Taste Holdings' share price fell on Wednesday after it announced it expects to make losses for the half-year ended August 31, 2019.
Taste Holdings, which used to own coffee franchise Starbucks and other food franchises Maxis and Fish & Chips, released a trading statement for the six months to end August on Wednesday.
The company expects losses per share to be between 5.3c to 5.5c, about 33% to 35% better than the loss per share of 8.2c for the same period last year. Headline losses per share were expected to be between 5.3c and 5.7c, about a 29% to 34% improvement on the loss of 8c per share recorded last year, the statement said.
Taste's share price, which opened at 4c on Wednesday, fell to as low as 3c during the day's session. The market value of the company stands at R66.65m.
The company's shares had traded as high as R5.25 in 2015.
The trading update comes just over a week after the group announced CEO Dylan Pienaar was stepping down as CEO.
"Given the revision in Taste's strategy to become a Luxury Goods Business and having successfully navigated the sale and transition of Starbucks, Maxi's and The Fish & Chip Co, Dylan Pienaar has decided to step down as the Group CEO, with effect from 3 December 2019," the group said in a notice to shareholders issued on December 3, 2019.
Current head of Taste Luxury Goods Division, Duncan Crosson, has taken over as CEO.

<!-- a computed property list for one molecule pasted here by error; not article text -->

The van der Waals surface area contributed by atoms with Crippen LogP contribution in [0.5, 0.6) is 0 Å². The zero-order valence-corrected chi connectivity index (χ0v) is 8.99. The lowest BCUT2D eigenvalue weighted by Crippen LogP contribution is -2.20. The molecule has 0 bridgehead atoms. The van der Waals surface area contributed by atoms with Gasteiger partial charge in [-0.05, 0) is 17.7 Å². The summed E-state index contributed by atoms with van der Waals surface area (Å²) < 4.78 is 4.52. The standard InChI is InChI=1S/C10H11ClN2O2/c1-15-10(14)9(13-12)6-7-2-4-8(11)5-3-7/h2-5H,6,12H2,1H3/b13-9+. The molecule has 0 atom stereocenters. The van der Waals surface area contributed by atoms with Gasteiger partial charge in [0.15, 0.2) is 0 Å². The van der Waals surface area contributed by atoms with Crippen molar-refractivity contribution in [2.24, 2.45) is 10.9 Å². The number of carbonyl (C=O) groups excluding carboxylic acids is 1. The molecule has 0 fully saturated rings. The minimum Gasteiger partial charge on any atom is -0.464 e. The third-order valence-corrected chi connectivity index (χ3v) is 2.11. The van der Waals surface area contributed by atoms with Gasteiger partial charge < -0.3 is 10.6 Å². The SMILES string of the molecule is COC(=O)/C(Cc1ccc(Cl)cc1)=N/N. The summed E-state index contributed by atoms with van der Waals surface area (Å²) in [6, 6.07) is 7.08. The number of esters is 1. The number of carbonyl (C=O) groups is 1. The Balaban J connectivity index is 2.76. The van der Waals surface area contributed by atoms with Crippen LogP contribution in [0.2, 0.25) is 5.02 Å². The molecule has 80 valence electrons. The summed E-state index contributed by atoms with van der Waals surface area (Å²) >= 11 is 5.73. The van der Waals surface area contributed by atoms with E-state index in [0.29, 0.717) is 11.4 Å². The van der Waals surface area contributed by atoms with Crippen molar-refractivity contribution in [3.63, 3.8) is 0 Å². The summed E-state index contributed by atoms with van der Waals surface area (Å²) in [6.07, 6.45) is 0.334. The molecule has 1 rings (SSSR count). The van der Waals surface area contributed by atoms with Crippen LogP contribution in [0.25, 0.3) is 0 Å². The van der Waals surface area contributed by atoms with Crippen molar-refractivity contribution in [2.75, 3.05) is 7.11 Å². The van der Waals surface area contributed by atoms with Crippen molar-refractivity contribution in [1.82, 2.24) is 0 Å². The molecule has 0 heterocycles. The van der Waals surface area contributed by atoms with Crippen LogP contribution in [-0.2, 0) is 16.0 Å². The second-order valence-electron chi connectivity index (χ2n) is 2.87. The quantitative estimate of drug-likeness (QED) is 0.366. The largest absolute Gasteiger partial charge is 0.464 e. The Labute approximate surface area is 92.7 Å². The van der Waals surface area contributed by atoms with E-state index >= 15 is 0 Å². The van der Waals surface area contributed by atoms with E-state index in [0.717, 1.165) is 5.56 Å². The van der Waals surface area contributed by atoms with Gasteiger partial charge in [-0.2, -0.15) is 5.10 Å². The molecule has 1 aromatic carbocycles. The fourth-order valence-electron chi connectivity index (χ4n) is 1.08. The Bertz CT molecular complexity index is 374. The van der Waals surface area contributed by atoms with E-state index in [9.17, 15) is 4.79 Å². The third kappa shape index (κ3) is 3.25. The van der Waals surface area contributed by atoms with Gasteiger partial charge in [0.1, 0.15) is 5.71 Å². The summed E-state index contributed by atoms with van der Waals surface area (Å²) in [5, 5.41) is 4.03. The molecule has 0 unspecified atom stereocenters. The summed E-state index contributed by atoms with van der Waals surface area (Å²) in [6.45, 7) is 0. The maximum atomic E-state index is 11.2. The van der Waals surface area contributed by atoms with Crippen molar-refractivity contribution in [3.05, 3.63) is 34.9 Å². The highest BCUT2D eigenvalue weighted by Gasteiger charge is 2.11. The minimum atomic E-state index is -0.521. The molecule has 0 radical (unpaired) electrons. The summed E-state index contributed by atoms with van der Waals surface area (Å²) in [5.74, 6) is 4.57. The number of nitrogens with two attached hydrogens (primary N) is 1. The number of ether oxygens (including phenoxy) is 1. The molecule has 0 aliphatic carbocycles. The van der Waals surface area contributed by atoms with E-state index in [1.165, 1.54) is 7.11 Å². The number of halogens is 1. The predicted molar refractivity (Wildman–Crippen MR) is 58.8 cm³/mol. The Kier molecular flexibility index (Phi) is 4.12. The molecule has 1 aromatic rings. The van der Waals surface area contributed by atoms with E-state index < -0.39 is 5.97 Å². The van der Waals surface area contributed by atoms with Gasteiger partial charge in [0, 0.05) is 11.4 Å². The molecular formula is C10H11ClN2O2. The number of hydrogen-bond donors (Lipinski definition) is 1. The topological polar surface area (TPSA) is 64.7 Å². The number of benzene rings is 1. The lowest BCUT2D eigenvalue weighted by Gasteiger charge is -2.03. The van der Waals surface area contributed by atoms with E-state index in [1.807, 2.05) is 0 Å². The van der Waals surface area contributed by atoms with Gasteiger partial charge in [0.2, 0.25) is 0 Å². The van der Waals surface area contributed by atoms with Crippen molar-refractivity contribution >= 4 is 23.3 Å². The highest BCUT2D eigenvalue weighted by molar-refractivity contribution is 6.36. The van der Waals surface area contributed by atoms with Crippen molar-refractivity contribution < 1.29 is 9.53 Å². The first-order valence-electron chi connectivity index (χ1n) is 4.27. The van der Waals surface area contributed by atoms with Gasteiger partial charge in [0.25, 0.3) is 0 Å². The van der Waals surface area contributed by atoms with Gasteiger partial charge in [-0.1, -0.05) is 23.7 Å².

Commenting on the performance of the share price, independent analyst from Small Talk Daily Research Anthony Clark told Fin24 that the company has poor prospects, having gone through restructuring by disposing of its fast food interests.
'You don't even make money off the box'
Starbucks was sold for R7m, and the buyer will have to put down as much as R350m to get the company to break even. Furthermore, the amounts for which Maxi's and Fish & Chips were sold were undisclosed, suggesting it was below the threshold required by the JSE. Taste is also struggling to find a buyer for Domino's Pizza.
"The pizza market is cut-throat, competitive and chaotic. You basically have to give the product away - no one wants to buy it, you don't even make money off the box," Clark said.
Taste raised over R1bn in equity to get its food strategy right; Clark labelled this a "miserable failure". He said it was unlikely investors would put more money in the company, in terms of an equity raise.
Currently the group only has only interests in jewellery, as it owns brands Arthur Kaplan, NWJ and World's Finest Watches. Taste generally makes most of its revenue in the second half of the year, over the festive period.
According to Clark, in an economy when consumers are pressured, jewellery sales may suffer.
He suggested Taste be delisted. "The company, as I see it, has no reason to exist. At a current share price of around 4c-5c, I do not believe any institutional investor will invest in this company again. It is a microcap, only investing in jewelry. It has a very weak future going forward, strategically in retail," he argued.
In a shareholder notice issued on November 1, the group said its board had decided it would be in the best interests of the company and all stakeholders if it exited the food business and became a focused luxury retail group. This was after it was determined that the capital investment required to expand Starbucks and Domino's could not be secured, "given the current structure of the business and exitsing market conditions".
In an interview with Finweek earlier in 2019, Taste non-executive director Tyrone Moodley said it expected profitability to return after three years.
Taste will publish its half-year results by December 13, 2019.